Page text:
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This week's pick: A Bit of British Reading
I’ve always liked Queen Elizabeth II and have found the royal family interesting historically and quite the reality show in the present day. So I was sad when the Queen died, and the events surrounding her death brought me back to reading—as most things do.
I love reading actual history but especially love historical novels. I first discovered them in the book Katherine, by Anya Seton, and I’ve never looked back.
Jean Plaidy was also responsible for my obsession with historical fiction as a tween. She wrote dozens of historical novels, usually containing tales of royalty (almost always women), written in the first person. To find her books, just check out her Goodreads page. Plaidy wrote series about the Plantagenets, the Tudors, the Stuarts, etc. They are intimate portraits of the thoughts and feelings of women as imagined by Plaidy, and they never fail to drag me into them. They are entertaining comfort food and feel strangely cozy for stories that often end in sadness and/or beheading. My particular favorite is Victoria Victorious, about my favorite interfering queen. (It’s also on Kindle.)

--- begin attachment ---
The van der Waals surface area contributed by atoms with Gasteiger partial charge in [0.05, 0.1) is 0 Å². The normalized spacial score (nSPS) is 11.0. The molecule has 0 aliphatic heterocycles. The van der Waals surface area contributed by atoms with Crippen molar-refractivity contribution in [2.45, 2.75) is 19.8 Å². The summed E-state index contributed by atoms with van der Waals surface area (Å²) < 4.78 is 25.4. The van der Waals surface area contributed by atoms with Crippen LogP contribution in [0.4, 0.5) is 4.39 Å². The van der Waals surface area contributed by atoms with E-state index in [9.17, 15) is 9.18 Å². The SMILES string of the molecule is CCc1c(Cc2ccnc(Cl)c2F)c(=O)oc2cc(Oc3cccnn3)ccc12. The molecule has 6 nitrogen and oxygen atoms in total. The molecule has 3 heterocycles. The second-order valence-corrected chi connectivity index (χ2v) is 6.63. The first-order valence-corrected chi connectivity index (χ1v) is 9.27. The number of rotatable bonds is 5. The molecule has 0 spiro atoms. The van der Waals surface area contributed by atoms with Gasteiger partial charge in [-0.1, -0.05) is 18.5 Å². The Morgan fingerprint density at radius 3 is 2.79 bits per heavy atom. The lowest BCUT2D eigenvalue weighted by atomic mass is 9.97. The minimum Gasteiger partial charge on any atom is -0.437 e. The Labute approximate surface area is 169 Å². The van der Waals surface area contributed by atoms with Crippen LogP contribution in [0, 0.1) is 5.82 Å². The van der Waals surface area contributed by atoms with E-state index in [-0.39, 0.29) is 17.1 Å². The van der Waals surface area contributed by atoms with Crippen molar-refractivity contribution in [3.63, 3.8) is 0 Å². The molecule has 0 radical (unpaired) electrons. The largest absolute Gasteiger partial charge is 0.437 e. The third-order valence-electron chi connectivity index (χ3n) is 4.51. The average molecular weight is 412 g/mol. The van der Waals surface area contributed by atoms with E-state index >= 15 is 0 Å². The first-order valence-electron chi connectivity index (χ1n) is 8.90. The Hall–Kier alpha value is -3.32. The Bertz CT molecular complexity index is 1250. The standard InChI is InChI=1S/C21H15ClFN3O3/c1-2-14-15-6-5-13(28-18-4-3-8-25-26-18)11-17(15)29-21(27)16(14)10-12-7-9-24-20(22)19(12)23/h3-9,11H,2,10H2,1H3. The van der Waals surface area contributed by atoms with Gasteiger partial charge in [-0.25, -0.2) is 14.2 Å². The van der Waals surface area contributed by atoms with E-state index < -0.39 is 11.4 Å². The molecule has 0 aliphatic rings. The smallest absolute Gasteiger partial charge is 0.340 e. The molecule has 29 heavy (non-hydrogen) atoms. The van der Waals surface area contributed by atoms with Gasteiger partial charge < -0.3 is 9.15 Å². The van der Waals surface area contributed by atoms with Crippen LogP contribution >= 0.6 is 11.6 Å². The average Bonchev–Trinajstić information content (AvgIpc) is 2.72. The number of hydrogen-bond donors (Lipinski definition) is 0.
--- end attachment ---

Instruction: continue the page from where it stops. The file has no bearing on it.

Plaidy is only one of the pseudonyms used by Eleanor Burton Hibbert, for whom the word “prolific” feels inadequate. She also wrote as Phillipa Carr. For those of us of a certain age, those names will be familiar. The age issue is something to bring up here. Plaidy was a woman very much of her time. Her attitudes towards gender roles, for example, reflect that. So if you’re interested in reading her books, bear in mind that Eleanor Hibbert was born in 1906.
I hope you’ll find this recommendation useful in this time of historical change in the UK.
Have an enchanted week!